While any pile rugs will upgrade the appearance of any room, tribal rugs with their unique colors and designs, lend a special warmth that cannot be achieved otherwise. The tribal rugs is essentially a one-off work of tribal art usually created by nomadic or semi-nomadic people living in small villages or on the open plains where the raw materials for the rugs come from their own animals from or bought from shops along their routes of travel. It can take several months for one person to make even a small prayer rug, and larger carpets may require the daily work of several persons for more than a year. The value of the tribal rug is therefore directly related to the time and effort made to create it. The quality of the materials and complexity of design affect the time required to create these carpets and these factors also affect the value. An important factor in determining a carpets value is the source of the carpet- i.e.: where was it made and by what tribal group? Carpets of generally similar design, size, materials and workmanship can be made in widely different geographical areas. For example, a Tekke Turkmen rug made by the Tekke tribes in northern Afghanistan and in the former USSR is usually more valuable than a similar quality carpet made in the sweatshops of Pakistan. Today, extremely high quality imitations of Persian silk rugs are now being made in China. Caucasian tribal rugs designs are being copied in Iran and Pakistan, etc.
The serious carpet collector must therefore be armed with sufficient knowledge to study a carpet and with reasonable accuracy, identify some key features about the carpets design, construction and origin. While an amateur collector may never be able to “smell the wool” and tell what village the sheep came from, there is considerable enjoyment and satisfaction in successfully researching a carpet to confirm its origin.
This clause will outline many of the variables in carpet identification and will provide some general guidelines to follow in assessing your future purchases. It is not to be confused as a definitive reference document, and should be used only in context with other carpet books and your own experiences.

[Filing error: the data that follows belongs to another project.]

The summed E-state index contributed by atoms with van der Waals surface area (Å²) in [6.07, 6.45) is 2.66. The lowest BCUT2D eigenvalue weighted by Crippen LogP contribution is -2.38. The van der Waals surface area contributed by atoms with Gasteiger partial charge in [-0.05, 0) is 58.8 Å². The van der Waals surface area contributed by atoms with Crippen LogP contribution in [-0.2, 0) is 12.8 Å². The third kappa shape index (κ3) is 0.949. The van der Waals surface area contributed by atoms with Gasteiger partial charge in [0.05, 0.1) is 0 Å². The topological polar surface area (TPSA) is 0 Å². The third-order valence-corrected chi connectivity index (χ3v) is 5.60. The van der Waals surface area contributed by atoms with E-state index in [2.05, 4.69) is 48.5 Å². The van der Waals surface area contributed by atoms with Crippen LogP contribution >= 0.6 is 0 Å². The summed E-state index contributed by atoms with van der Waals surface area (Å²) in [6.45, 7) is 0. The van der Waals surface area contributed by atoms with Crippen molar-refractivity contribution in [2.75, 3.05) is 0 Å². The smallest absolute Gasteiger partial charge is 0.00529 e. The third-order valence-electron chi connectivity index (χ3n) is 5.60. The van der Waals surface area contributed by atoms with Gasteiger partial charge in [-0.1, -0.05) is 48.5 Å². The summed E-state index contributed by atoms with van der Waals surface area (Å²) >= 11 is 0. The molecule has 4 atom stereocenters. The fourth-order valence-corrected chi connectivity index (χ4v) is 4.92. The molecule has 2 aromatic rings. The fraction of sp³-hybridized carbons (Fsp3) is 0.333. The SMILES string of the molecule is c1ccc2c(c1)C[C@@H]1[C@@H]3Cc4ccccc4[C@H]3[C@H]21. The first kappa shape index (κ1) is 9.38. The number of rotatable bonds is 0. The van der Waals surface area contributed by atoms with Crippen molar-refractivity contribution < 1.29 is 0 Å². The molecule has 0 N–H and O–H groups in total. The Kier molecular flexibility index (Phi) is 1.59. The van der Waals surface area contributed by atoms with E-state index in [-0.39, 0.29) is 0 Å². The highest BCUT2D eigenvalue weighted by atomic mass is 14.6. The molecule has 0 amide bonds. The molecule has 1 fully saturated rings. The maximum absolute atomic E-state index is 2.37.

Elements To Consider In Rug Identification
There are a multitude of elements which are regularly employed to identify and categorize carpets. The most important element is EXPERIENCE – but this is gained through long term contact with the carpet trade such as a dealer would have. These dealers often have a family history of carpet trading with skills passed from generation to generation – experience the average collector can never hope to achieve. Luckily there are volumes of research available in the forms of books and films, but the collector still must learn certain basic skills of how to study and feel out a carpet he is considering purchasing. The basic elements of rug identification identified in this paper include:
a) Nature of the Rug: What is it – a rug made of pile knotted into a textile backing (knotted pile carpets), or a pile less flat woven fabric which are embroidered or brocaded (kelims), or a simple flat weave. All rugs discussed in this paper will be pile carpets.
b) Design: This is possibly the least dependable element in carpet identification, but a general knowledge of the characteristics of designs used in carpets can help somewhat to focus on the geographic areas where such carpets are normally made and provide a good starting point.
c) Materials Used: What material is the Warp and Weft threads made of. Is it wool, silk, cotton, artificial silk? What is the pile made of- goat wool, sheep wool, silk, camel hair, etc. The kind of materials used often provide important clues as to a carpets origin.
d) Structure: The manner a weaver arranges the three elements of a rug, the warp, the weft and the pile leaves a distinctive handwriting. This is perhaps the most significant element in carpet identification. The type of knots, the layout of warp and weft and the “feel” of the resulting carpet are learnable skills.
e) The Selvage: This is the manner of finishing the edge of the knotted carpet.
f) The Fringe: Pile carpets are fined off at the end by a fringe usually made of the warp threads. Other decorations are often used- which account for another element in the weaver’s signature.
g) Size and Shape: Carpets from certain tribal groups are made consistently one size or several standard sizes. This knowledge can help to differentiate an original from a reproduction of a similar design.
h) Color: The final colours of a tribal rug are determined by the dyestuffs used, the kinds of materials used, the method of initial washing done, and the age of the piece. Dealers place much emphasis on “vegetable dyes” in tribal rugs, indicating that this is an indication of age (and greater value). What is usually not realized by the new collector is the fact that chemical dyes have been around since the 19th century, and that many modern carpets (especially tribals) are still often made with vegetable dyestuffs (or a combination of both). Unfortunately, colour identification is a skill necessitating substantial professional experience, but some basic tricks can be learned by the amateur.
Detailed information on tribal rugs identification is provided courtesy of Philip Holcomb, Carpet Collector: www.rugs-n-relics.com”